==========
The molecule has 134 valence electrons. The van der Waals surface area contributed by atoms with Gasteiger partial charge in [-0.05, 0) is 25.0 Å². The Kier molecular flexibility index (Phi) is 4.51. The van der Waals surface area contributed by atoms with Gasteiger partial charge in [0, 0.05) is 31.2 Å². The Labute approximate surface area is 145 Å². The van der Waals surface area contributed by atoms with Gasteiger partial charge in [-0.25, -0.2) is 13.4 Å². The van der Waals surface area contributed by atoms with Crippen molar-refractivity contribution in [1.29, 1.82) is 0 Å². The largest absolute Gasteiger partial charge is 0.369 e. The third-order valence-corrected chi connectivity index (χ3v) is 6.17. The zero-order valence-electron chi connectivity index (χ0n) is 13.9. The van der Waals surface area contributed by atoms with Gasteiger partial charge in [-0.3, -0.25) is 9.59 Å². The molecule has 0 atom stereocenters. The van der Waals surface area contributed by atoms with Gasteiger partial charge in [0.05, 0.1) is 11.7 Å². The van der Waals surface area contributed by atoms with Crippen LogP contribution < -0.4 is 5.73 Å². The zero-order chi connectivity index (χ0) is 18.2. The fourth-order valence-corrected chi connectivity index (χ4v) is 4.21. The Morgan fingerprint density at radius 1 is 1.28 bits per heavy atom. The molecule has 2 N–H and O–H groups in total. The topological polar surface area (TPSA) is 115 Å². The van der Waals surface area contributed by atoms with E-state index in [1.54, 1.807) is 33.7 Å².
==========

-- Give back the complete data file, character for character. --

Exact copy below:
The molecule has 134 valence electrons. The van der Waals surface area contributed by atoms with Gasteiger partial charge in [-0.05, 0) is 25.0 Å². The Kier molecular flexibility index (Phi) is 4.51. The van der Waals surface area contributed by atoms with Gasteiger partial charge in [0, 0.05) is 31.2 Å². The Labute approximate surface area is 145 Å². The van der Waals surface area contributed by atoms with Gasteiger partial charge in [-0.25, -0.2) is 13.4 Å². The van der Waals surface area contributed by atoms with Crippen molar-refractivity contribution in [1.29, 1.82) is 0 Å². The largest absolute Gasteiger partial charge is 0.369 e. The third-order valence-corrected chi connectivity index (χ3v) is 6.17. The zero-order valence-electron chi connectivity index (χ0n) is 13.9. The van der Waals surface area contributed by atoms with Gasteiger partial charge in [-0.3, -0.25) is 9.59 Å². The molecule has 0 atom stereocenters. The van der Waals surface area contributed by atoms with Gasteiger partial charge in [0.05, 0.1) is 11.7 Å². The van der Waals surface area contributed by atoms with Crippen LogP contribution < -0.4 is 5.73 Å². The zero-order chi connectivity index (χ0) is 18.2. The fourth-order valence-corrected chi connectivity index (χ4v) is 4.21. The Morgan fingerprint density at radius 1 is 1.28 bits per heavy atom. The molecule has 2 N–H and O–H groups in total. The topological polar surface area (TPSA) is 115 Å². The van der Waals surface area contributed by atoms with E-state index in [1.54, 1.807) is 33.7 Å².